commodities

Margot’s husband Jack died three months ago, and everything is still as he left it. His check cap is still hanging on its peg, his walking stick is still in the umbrella stand by the money tree in the hallway, and his armchair is still to the right of Margot’s, the only difference being that the remote controls have migrated the short distance from his table to hers.
‘I keep expecting him to walk in the door,’ says Margot, looking past me.
I can’t help but look, too.
Margot and Jack were married for seventy years.
‘We got that for our sixtieth’ she says, nodding to a wide, two panelled picture with a black frame over the mantelpiece. The panel on the left has a photo of the Queen (from here, without my glasses, she looks strangely appraising, like she knows that you know the formal letter of congratulation to her right doesn’t even begin to cover it). Between the two panels, almost like an afterthought, there’s a gold tassel, trapped behind the glass like the hair of some fabulous beast. Beneath the frame and all around it are endless photographs of children, young adults, people, in churches, gardens,  in university gowns and Christmas jumpers, on ski slopes and football pitches, lifting glasses, shaking hands, collecting cups.
‘So many grand-children, great-grand children, great-great-grand children – just don’t ask me to name them all!’ she says.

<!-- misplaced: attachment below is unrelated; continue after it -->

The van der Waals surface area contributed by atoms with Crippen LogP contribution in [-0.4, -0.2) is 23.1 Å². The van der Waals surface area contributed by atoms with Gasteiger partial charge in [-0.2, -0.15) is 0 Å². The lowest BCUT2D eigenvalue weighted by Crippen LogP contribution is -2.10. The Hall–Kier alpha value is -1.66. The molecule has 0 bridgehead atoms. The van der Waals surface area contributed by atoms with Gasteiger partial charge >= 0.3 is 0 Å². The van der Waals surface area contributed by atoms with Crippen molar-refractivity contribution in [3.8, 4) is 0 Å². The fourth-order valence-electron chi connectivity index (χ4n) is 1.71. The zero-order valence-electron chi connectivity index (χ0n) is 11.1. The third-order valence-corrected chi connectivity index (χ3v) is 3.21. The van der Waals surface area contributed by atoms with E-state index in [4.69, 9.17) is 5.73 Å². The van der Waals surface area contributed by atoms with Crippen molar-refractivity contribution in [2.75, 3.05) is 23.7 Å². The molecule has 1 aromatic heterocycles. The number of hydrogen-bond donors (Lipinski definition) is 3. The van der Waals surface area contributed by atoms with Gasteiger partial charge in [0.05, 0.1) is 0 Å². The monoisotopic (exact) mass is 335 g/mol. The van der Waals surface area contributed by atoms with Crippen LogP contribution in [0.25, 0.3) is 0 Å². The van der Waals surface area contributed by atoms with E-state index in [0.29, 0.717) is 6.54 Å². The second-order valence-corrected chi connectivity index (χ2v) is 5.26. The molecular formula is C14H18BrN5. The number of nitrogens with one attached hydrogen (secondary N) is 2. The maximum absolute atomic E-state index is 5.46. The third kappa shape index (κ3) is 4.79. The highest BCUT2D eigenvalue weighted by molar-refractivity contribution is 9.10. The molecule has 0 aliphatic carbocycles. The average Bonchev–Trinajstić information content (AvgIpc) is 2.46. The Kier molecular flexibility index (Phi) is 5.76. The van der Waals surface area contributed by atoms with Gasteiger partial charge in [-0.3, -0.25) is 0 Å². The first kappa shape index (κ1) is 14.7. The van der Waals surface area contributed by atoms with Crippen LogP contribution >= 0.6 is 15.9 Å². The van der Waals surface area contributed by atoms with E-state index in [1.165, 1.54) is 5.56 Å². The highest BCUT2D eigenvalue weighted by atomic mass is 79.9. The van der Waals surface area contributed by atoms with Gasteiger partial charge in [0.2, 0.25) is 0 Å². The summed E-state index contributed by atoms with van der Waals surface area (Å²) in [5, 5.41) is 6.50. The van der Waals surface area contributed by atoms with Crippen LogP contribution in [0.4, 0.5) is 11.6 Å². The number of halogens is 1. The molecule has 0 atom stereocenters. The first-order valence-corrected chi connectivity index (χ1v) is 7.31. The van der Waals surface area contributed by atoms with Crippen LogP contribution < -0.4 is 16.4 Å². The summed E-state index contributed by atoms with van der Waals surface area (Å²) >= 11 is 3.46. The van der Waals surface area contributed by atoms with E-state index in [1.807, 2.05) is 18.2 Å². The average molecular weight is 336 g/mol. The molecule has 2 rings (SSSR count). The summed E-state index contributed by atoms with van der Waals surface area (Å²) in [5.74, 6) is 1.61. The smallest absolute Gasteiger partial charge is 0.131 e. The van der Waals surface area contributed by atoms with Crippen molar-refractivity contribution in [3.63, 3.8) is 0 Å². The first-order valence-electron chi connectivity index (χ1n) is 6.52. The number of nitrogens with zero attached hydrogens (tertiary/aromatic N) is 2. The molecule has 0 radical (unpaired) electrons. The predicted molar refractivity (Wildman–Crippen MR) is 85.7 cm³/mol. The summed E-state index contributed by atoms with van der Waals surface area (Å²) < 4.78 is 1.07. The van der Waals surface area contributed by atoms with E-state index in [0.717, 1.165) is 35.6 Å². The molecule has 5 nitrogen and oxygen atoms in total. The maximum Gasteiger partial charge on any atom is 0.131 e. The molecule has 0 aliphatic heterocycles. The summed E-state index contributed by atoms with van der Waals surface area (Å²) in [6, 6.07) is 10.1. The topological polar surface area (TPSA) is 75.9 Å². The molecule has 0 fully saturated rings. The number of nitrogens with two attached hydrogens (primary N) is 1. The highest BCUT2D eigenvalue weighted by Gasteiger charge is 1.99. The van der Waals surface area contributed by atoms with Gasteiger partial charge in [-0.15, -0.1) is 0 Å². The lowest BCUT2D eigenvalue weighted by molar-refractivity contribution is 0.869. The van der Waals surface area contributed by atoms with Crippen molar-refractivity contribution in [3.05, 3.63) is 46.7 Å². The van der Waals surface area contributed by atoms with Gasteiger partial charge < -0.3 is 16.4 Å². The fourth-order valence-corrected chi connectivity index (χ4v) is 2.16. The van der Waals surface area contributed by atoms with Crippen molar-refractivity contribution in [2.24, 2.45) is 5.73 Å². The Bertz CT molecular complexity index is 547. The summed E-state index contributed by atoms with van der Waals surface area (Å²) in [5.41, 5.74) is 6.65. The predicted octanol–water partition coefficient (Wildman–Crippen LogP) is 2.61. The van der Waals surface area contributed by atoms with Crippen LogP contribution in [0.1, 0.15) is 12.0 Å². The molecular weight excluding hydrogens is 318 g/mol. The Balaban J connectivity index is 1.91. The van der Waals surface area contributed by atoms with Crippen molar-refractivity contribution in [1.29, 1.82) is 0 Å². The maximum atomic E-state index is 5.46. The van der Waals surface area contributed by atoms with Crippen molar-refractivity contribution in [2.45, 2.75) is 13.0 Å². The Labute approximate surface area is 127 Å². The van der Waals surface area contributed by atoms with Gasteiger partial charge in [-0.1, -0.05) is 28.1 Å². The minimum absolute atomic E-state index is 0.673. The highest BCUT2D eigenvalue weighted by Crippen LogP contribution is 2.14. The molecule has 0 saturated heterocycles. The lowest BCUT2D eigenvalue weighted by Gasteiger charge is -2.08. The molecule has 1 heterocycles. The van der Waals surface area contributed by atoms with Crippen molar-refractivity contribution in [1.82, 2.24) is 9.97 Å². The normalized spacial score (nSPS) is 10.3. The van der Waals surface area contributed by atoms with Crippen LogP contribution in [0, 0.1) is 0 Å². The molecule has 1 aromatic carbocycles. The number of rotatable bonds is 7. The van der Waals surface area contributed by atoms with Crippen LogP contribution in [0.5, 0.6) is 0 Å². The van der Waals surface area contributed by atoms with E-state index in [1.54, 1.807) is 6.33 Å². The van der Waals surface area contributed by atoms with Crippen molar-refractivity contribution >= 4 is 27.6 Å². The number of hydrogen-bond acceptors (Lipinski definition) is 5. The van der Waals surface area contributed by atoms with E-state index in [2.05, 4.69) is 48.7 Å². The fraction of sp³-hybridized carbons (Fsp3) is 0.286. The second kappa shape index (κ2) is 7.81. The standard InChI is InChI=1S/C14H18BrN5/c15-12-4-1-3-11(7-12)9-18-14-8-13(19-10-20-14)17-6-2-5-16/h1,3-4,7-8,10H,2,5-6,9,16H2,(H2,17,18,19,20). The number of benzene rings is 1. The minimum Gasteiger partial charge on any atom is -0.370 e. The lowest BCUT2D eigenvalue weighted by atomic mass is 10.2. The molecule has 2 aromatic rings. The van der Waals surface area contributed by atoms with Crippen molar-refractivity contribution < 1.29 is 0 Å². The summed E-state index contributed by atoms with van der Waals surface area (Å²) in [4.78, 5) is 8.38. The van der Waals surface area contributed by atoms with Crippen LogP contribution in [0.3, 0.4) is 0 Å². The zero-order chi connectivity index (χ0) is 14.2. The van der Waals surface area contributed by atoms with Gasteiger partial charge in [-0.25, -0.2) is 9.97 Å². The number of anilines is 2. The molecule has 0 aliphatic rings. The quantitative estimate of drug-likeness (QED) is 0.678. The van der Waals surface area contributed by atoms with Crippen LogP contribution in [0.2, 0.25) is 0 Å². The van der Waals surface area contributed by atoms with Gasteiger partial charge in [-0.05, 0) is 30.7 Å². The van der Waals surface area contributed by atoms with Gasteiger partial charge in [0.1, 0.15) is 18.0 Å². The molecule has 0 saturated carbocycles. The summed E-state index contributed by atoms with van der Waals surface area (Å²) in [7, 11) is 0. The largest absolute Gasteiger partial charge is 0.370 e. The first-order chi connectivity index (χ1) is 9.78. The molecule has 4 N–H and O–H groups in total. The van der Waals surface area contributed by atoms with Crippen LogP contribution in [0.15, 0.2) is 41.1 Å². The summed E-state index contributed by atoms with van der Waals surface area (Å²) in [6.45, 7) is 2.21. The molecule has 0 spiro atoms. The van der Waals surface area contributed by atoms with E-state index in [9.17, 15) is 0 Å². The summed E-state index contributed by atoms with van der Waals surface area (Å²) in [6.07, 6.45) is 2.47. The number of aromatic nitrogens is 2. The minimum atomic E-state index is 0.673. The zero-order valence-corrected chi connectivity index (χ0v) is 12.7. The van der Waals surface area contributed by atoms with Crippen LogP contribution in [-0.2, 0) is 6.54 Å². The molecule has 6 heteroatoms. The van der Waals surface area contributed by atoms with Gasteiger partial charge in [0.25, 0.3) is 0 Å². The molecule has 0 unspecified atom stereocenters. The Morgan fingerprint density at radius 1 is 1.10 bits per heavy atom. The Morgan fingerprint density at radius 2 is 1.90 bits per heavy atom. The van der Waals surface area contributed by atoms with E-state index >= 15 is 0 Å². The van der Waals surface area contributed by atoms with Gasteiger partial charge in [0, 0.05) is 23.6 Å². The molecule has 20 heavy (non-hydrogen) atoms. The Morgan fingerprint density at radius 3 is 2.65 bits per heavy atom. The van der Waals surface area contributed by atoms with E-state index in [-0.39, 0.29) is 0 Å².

But despite a few of them living nearby and popping in now and again, Margot says she thinks the fight’s gone out of her. Since Jack died she just doesn’t feel like carrying on anymore.
‘You get so tired, you see?’ she says. ‘And anyway, no-one lives forever.’ She re-arranges the shawl on her lap, then slumps back into an attitude that’s as pale and insubstantial as her hair.
I ask about her carers.
‘Mary? She’s a good girl. She’ll be in soon. She’ll want me to go out with her today, but to be honest, between you and me, I think my going out days are over. Don’t you?’
‘It must be very hard, losing Jack like that,’ I tell her. ‘It’ll take time.’queen
‘Well that’s the problem,’ she says. ‘I think I’ve just about run out of that particular commodity.’

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